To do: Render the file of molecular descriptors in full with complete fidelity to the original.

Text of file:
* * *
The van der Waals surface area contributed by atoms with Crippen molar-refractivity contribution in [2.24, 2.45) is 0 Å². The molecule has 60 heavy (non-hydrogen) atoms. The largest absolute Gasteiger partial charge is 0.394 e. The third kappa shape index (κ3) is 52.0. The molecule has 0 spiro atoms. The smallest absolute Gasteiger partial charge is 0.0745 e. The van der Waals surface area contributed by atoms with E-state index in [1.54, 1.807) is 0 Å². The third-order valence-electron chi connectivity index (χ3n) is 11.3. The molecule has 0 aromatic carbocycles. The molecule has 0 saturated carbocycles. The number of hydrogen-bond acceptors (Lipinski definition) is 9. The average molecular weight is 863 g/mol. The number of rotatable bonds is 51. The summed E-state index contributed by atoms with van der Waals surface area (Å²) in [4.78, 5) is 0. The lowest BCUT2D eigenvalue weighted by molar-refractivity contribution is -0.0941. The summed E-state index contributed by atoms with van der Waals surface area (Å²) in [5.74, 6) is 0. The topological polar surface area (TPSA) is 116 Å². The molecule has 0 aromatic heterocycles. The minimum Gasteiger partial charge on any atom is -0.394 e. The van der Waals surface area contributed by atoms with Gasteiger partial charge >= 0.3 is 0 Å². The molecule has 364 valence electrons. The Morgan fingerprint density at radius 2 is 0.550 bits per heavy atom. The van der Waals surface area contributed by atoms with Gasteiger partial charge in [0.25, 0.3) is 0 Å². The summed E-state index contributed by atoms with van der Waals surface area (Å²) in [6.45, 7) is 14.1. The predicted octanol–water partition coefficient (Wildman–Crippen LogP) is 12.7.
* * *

The van der Waals surface area contributed by atoms with Crippen molar-refractivity contribution in [2.24, 2.45) is 0 Å². The molecule has 60 heavy (non-hydrogen) atoms. The largest absolute Gasteiger partial charge is 0.394 e. The third kappa shape index (κ3) is 52.0. The molecule has 0 spiro atoms. The smallest absolute Gasteiger partial charge is 0.0745 e. The van der Waals surface area contributed by atoms with E-state index in [1.54, 1.807) is 0 Å². The third-order valence-electron chi connectivity index (χ3n) is 11.3. The molecule has 0 aromatic carbocycles. The molecule has 0 saturated carbocycles. The number of hydrogen-bond acceptors (Lipinski definition) is 9. The average molecular weight is 863 g/mol. The number of rotatable bonds is 51. The summed E-state index contributed by atoms with van der Waals surface area (Å²) in [4.78, 5) is 0. The lowest BCUT2D eigenvalue weighted by molar-refractivity contribution is -0.0941. The summed E-state index contributed by atoms with van der Waals surface area (Å²) in [5.74, 6) is 0. The topological polar surface area (TPSA) is 116 Å². The molecule has 0 aromatic heterocycles. The minimum Gasteiger partial charge on any atom is -0.394 e. The van der Waals surface area contributed by atoms with Gasteiger partial charge >= 0.3 is 0 Å². The molecule has 364 valence electrons. The Morgan fingerprint density at radius 2 is 0.550 bits per heavy atom. The van der Waals surface area contributed by atoms with Gasteiger partial charge in [0.25, 0.3) is 0 Å². The summed E-state index contributed by atoms with van der Waals surface area (Å²) in [6.45, 7) is 14.1. The predicted octanol–water partition coefficient (Wildman–Crippen LogP) is 12.7.